So let’s ignore her article for just one second and think about all the other things we know about her. And we know them because she has told us. Because numerous articles have mentioned all of these things. Oh, right, because they are facts.

If we focus on those facts, even though they may contradict our feelings, they paint a picture that is not exactly aligned with the “monster” that wrote that NY Times article.

These facts show us an intelligent woman who is dedicated to the empowerment of women and the transformation of society. They paint a woman who has incredible empathy which is why she can’t bear to hurt an animal in any way. They show that this is someone who cares deeply about her children and raising them to be emotionally healthy and sensitive human beings. We see that education is a top priority and concern of hers and she wants all women to recognize their talents and abilities and not be reduced to their looks. We find someone who can go against the grain and stand up for her beliefs and ideals even when they are not popular or supported.

It seems that many of the responses to her article were written with the goal of ripping Mayim apart. There were those that were true constructive criticism, but all too many were outright hateful and bullying. I hope that the painful comments were at least stemming from legitimate pain. But causing more pain isn’t the way to heal. Share that pain. Express that the piece hurt you. That is what is needed. Start a real conversation.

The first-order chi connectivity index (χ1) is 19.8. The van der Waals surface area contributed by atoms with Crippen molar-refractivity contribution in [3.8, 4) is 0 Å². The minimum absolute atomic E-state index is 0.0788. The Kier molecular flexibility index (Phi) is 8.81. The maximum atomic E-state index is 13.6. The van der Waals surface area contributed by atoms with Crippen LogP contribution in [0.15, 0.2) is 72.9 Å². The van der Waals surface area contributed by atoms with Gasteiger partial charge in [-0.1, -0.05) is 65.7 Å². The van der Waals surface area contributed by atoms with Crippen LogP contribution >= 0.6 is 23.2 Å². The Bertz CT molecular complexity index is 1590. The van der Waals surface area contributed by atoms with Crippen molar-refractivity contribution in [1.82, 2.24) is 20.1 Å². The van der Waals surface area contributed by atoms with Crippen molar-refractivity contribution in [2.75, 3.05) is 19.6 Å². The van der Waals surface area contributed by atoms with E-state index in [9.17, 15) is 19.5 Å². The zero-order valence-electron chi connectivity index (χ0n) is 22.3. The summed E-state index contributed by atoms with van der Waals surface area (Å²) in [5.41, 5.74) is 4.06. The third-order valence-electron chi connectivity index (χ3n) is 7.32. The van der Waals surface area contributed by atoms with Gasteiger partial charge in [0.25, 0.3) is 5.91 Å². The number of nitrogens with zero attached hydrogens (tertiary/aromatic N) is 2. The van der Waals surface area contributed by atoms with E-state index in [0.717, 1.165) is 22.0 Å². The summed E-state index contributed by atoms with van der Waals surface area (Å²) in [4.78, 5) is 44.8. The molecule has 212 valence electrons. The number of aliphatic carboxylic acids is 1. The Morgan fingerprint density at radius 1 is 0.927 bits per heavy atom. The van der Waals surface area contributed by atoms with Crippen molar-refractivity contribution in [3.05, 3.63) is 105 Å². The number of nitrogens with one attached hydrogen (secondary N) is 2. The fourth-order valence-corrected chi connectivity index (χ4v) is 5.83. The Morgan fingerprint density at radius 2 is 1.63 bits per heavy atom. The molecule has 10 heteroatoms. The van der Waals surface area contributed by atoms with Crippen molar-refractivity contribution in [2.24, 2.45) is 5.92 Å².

But please focus on the piece and not the person. As the person has time and time again shown that she is not the woman-hating, egotistical, insensitive, crass person that she has been accused of being. And calling her ugly? Really?

And while her piece may have been a missed opportunity, so has been the response. Rather than giving the benefit of the doubt, kindly and sensitively pointing out what we would have liked to have seen, this has turned into a complete and total character assassination.

Why are we allowing ourselves to attack and destroy a woman who dedicates her life to empowering and helping women? We should be better. We must be better. Because when we respond to another woman with hate, we make it clear that we are divided. That we will turn against one another. That it doesn’t take much to write someone off. That we don’t have each other’s backs.

And the more we do that, the more we weaken ourselves as a community of women and the more we empower those who seek to bring us down. We don’t need others to tell us we are worthless and ugly if we are more than willing to do it ourselves.